never need medication. CHADD should support government policies which free parents
economically to send their children to private or alternative schools. Many parents
have told me they can't afford a private school, although the government is paying all
kinds of money for special ed classes in the public school. A voucher system would
allow parents to choose an alternative school which might be more compatible with
their child's learning style or which might simply have smaller classrooms and better
CHADD describes certain alternative treatments available
and explains why these are ineffective. I agree with CHADD that there is no
magical alternative treatment which will "cure" ADD and that there are a lot of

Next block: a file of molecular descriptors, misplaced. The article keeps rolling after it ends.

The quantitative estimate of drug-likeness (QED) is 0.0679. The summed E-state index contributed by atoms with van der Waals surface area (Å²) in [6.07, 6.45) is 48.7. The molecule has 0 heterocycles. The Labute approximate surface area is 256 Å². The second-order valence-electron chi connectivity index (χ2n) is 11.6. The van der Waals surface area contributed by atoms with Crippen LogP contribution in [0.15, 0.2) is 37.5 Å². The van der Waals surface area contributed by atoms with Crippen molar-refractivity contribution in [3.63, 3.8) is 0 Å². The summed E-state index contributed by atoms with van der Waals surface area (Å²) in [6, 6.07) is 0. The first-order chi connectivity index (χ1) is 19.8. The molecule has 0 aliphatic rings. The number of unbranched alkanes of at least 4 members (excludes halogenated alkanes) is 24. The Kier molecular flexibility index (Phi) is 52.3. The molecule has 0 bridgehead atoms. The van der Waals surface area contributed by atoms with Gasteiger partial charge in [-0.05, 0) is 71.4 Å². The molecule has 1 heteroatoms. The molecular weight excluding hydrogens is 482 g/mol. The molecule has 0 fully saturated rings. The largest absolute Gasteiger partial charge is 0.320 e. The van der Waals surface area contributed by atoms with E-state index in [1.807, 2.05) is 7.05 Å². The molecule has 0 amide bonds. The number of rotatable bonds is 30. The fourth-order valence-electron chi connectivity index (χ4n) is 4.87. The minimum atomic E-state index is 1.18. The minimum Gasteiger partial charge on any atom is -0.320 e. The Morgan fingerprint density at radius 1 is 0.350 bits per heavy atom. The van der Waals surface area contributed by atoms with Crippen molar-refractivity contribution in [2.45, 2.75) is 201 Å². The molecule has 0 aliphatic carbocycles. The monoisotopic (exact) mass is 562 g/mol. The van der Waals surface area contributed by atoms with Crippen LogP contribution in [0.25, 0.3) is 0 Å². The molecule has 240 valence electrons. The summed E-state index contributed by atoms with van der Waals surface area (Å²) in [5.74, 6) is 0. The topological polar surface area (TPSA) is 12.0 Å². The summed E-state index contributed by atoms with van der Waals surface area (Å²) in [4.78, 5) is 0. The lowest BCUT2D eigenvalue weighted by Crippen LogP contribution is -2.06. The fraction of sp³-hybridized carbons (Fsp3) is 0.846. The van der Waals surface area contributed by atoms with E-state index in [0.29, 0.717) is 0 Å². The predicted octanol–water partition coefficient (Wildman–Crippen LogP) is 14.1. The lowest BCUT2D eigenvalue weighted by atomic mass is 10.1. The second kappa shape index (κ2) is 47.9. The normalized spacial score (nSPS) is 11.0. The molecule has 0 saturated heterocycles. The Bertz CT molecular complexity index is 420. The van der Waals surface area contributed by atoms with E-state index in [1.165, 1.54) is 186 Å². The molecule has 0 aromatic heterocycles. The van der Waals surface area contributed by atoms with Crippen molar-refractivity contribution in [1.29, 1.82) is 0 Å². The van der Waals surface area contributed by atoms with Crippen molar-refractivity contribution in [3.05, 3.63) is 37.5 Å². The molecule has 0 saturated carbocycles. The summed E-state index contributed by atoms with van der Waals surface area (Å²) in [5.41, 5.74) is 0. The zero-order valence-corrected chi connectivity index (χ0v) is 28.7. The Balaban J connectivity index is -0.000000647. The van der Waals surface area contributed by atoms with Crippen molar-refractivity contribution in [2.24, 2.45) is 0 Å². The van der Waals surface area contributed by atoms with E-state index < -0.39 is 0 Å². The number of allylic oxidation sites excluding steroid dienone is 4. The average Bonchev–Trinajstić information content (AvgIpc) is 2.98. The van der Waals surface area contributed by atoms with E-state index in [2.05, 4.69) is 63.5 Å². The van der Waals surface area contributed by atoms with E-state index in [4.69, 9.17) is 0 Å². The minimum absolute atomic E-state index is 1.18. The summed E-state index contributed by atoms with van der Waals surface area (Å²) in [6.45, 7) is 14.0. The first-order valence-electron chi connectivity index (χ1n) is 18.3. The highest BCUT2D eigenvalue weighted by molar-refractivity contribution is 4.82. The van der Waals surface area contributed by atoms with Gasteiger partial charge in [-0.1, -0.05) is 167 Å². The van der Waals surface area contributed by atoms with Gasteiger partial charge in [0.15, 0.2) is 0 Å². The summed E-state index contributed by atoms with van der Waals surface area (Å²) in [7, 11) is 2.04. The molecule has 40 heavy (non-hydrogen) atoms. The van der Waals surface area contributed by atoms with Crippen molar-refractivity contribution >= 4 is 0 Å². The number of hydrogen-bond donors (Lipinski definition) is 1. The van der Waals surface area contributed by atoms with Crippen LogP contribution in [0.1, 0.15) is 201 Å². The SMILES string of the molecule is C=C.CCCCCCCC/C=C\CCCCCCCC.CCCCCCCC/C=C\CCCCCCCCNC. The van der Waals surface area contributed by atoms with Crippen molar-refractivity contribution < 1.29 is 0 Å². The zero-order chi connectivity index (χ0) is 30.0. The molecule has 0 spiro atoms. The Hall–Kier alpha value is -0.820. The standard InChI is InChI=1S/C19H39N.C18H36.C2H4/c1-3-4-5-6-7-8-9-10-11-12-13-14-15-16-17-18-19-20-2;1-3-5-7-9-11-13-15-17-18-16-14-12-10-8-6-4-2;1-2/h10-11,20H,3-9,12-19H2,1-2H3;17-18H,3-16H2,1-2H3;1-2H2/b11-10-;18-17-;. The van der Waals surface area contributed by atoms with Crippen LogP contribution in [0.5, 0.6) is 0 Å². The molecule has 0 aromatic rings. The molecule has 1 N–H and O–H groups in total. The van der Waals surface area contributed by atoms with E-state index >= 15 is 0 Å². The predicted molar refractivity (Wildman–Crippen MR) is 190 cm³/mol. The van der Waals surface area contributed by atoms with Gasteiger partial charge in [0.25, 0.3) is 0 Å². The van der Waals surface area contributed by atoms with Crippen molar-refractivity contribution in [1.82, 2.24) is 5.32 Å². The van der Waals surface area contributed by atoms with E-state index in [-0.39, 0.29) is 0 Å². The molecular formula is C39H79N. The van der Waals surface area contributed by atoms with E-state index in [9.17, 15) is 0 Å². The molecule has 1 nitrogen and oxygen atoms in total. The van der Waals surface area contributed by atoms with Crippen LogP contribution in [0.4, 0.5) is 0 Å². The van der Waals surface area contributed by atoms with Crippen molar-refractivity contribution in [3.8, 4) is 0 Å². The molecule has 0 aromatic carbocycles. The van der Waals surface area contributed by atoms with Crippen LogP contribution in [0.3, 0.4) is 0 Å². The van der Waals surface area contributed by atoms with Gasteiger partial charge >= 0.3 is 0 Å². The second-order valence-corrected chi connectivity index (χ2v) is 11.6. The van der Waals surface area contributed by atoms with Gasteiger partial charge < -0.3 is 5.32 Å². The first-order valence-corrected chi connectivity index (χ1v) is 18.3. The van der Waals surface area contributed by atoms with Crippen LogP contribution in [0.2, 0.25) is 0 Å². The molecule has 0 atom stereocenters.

scams out there. However, I believe that CHADD should be more open to the idea that ADDers
are affected by many things in their lives, including discipline, boring classrooms, diet,
stimulation levels, allergies, medications, etc. A predisposition towards ADD may
be exacerbated by a combination of environmental factors to generate unacceptable
behavior. Parents of ADD children would be wise to examine these factors to see if
any are affecting their child. For example, I have spoken to a few parents who had
incredible success by removing certain foods from their child's diet. But CHADD
would apparently disagree that environmental factors contribute to ADD behavior. They have
posted a page which debunks certain "alternative" therapies but is silent
about scientific studies on omega-3 fatty acids and parent training, and on the success of
CHADD is partly funded by the manufacturer of Ritalin,
CIBA-GEIGY. They swear their agenda does not reflect this. But when you see
how incredibly biased their agenda is towards ADD being a "defect" which
requires medication, it's pretty hard to believe they're not being influenced by
See also: CHADD's Fact
Sheet on Alternatives: A Critique